Opposite dugout: Royals enter interleague series after rough road trip

RoyalsLogo.jpgManager: Ned Yost (7th year)

Record: 13-11

Last 10 games: 4-6

Who to watch: 1B Eric Hosmer (.333/.374/.538 with 4 HR, 9 RBIs), 3B Mike Moustakas (7 HR,11 RBIs), C Salvador Perez (14 RBIs), RHP Edinson Volquez (3-1, 3.34 ERA), RHP Wade Davis (8 saves, 0.00 ERA), RHP Kelvin Herrera (0.00 ERA, 17 Ks in 12 1/3 IP)

Season series vs. Nationals: First meeting (1-2 in 2013)

Pitching probables:

May 2: LHP Gio Gonzalez vs. RHP Edinson Volquez, 8:15 p.m., MASN
May 3: RHP Tanner Roark vs. RHP Chris Young, 8:15 p.m., MASN2
May 4: RHP Stephen Strasburg vs. RHP Kris Medlen, 2:15 p.m., MASN

Inside the Royals:

When the numbers wizards at PECOTA crunched their computer algorithms in the offseason and came up with a total of 76 wins, good for last place in the American League Central, more than a few eyebrows were raised in confusion. The Royals? The defending World Series champions? Last place? Well, after the past week, PECOTA looks a lot smarter than those who blindly figured the world champs were on their way to a third straight appearance in the Fall Classic. Kansas City won Sunday to snap a five-game losing streak and is hovering around .500 in the middle of the divisional pack after being swept by the Angels and losing two of three versus the Mariners (against whom they were scoreless for the first 27 innings of the weekend series) on a disastrous road trip. Maybe returning to the friendly confines of Kauffman Stadium will be the cure to their ills after a head-scratching 1-5 road trip.

The Royals can’t blame first baseman Eric Hosmer for the recent struggles. Hosmer had an 18-game hitting streak snapped Saturday night at Safeco Field and hit .366 during the burst, though at .333 he’s the only regular with a batting average above .300. Third baseman Mike Moustakas’ seven home runs lead the Royals, but he’s knocked in an amazingly low 11 runs for the season. Catcher Salvador Perez is the leading run-producer with 14 RBIs. Right fielder Jarrod Dyson recently returned from a stint on the disabled list with an oblique strain that he sustained in spring training, and he’s helped out with a .278 average, his speed adding a different dimension to a lineup that likes to force the action by running. Center fielder Lorenzo Cain has only two extra-base hits all season, and left fielder Alex Gordon (.213) and designated hitter Kendrys Morales (.216) are also struggling.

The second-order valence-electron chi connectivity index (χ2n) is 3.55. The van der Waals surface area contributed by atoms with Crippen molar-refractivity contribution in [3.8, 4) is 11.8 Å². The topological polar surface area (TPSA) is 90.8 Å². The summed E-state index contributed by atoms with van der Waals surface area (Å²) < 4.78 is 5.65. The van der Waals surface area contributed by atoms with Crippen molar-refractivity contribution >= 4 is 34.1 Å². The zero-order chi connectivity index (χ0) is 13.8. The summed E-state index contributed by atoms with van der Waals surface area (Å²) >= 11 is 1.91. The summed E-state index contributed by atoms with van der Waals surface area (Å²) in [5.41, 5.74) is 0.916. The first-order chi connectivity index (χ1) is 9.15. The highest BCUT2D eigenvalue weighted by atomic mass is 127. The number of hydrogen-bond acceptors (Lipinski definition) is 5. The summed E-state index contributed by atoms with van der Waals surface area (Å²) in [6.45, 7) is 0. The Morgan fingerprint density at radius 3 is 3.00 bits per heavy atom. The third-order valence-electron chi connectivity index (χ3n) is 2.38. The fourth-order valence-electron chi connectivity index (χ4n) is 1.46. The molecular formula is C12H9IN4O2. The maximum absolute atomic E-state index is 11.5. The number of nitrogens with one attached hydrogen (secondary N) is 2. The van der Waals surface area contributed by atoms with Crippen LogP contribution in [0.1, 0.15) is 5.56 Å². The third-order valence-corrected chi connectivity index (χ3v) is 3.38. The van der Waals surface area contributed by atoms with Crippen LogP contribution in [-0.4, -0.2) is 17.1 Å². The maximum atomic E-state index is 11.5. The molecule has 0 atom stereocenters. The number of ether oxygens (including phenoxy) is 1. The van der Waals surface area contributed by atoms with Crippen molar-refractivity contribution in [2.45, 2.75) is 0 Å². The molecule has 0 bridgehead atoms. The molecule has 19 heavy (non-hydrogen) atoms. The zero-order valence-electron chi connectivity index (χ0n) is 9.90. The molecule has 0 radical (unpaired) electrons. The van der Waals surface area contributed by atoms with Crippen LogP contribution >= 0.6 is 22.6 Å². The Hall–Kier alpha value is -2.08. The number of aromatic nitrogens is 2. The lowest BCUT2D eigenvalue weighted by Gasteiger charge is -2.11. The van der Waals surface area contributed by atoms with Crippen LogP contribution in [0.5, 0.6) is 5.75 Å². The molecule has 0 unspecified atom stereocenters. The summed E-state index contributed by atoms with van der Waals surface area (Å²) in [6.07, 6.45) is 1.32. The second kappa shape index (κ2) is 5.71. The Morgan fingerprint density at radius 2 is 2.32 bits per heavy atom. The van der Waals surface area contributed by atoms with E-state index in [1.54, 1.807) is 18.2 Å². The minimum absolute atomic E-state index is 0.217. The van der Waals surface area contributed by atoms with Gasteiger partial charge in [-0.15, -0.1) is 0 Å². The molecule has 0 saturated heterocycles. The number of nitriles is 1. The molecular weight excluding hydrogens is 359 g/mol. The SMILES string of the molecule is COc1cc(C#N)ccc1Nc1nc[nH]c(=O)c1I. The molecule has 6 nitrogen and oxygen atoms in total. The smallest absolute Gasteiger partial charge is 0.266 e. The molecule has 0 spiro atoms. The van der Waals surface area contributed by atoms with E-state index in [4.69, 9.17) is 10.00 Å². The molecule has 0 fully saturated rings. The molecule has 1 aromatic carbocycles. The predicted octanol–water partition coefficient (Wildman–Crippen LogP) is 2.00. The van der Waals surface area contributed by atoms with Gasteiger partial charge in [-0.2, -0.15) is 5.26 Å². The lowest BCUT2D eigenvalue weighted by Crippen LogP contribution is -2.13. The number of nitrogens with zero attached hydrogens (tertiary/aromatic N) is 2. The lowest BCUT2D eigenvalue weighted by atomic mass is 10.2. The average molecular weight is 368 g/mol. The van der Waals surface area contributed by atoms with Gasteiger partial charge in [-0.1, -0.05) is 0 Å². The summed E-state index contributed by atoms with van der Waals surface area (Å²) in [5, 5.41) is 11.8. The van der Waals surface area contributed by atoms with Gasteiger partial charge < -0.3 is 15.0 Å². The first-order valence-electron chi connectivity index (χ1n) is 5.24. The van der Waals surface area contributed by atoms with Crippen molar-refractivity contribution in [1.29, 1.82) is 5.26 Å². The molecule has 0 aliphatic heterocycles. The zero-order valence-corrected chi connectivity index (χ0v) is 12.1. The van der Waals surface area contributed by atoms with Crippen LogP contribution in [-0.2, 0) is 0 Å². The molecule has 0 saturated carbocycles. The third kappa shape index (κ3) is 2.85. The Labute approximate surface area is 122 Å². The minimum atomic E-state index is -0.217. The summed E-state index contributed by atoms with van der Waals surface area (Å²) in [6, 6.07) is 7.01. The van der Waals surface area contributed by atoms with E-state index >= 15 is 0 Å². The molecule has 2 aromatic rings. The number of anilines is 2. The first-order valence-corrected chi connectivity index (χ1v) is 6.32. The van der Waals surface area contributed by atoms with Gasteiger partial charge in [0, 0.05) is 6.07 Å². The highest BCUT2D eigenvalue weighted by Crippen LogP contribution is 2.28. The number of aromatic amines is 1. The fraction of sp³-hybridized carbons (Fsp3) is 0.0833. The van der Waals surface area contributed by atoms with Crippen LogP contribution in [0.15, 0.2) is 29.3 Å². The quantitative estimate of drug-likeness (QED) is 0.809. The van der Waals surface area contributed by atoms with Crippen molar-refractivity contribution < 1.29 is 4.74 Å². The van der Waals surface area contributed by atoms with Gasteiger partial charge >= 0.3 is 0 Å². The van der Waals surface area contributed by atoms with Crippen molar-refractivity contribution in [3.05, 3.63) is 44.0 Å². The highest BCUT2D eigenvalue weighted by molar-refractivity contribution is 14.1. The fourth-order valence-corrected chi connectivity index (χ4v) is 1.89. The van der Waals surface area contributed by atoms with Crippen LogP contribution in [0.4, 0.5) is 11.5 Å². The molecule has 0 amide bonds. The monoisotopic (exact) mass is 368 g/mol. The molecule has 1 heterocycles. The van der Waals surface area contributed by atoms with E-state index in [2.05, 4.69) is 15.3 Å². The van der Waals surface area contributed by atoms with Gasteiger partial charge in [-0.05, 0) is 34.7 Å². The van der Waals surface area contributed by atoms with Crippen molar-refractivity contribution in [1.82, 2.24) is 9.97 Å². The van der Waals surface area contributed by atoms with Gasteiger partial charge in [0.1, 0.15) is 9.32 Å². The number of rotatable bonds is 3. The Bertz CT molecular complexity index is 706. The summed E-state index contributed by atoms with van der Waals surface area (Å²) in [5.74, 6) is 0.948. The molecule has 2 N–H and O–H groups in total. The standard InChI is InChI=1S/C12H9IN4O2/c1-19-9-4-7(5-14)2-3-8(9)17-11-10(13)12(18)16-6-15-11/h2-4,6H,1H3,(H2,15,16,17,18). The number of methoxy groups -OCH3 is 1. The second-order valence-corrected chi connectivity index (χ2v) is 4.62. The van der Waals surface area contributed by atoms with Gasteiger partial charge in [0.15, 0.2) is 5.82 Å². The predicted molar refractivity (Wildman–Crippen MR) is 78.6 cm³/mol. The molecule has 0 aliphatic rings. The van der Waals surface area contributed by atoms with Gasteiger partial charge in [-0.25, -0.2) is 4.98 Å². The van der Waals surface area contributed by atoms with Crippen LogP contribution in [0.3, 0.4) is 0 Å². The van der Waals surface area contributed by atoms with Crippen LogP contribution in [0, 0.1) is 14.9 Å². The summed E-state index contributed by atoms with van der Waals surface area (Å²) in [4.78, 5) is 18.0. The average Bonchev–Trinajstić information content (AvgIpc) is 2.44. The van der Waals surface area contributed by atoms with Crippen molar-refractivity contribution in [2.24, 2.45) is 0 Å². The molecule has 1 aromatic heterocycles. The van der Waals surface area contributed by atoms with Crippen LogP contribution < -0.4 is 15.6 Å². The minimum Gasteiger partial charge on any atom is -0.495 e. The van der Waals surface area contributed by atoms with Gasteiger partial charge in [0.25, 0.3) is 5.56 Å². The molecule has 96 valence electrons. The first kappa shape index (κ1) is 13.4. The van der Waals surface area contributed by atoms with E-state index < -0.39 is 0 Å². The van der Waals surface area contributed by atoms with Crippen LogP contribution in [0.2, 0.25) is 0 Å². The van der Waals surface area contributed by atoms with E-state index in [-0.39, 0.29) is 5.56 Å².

None of the three starting pitchers the Royals will throw at the Nationals during this interleague series are unfamiliar, each having a spent a majority of his career in the National League. Before joining the K.C. rotation in 2015, Monday’s starter Edinson Volquez pitched the previous seven seasons in the NL. The righty has given the Royals some length, going at least six innings in three of his five starts, and is 2-2 with a 4.68 ERA in six career starts against the Nats. Tuesday starter Chris Young was in camp with Washington in 2013, pitched at Triple-A Syracuse that season and re-signed with the Nats in the offseason only to get his release before signing with the Mariners, where the right-hander revitalized his career. At 6-foot-11, he’s a control specialist in a power pitcher’s body, relying on guile and placement over velocity. He was winless until fanning 10 in a 4-2 victory over the Orioles on April 22, but dropped his most recent outing on April 27 at Anaheim against the Angels. Young, who has surrendered at least a home run in each of his five starts this season, is 3-2 with a 2.75 ERA in nine lifetime starts against the Nats. Wednesday brings righty Kris Medlen, a two-time Tommy John survivor who the Nats remember from his days with the Braves. Medlen is 7-4 with a 4.23 ERA for the Royals since coming back from his second reconstructive procedure and he’s been largely effective this year (if you ignore the seven runs on nine hits over 3 2/3 innings he coughed up to the Orioles on April 23). Medlen has appeared in 14 games (four starts) against the Nationals in his career, going 3-3 with a 2.45 ERA.

Kansas City’s rotation may not seem imposing, but a strong bullpen allows the Royals to shorten games to five innings and then trot out a succession of power relief arms. Kansas City’s bullpen ERA of 2.50 is the third-best mark in the majors. Neither closer Wade Davis, who has nailed down all eight of his save opportunities, nor setup man Kelvin Herrera, who averages 12.41 strikeouts per nine innings, have yielded an earned run this year. Righty Luke Hochevar, who boasts an 0.87 WHIP and 2.61 ERA, is an important bridge to the back end tandem. The Royals also feature former Nat Chien-Ming Wang, who is trying to reinvent himself as a multiple-inning reliever.

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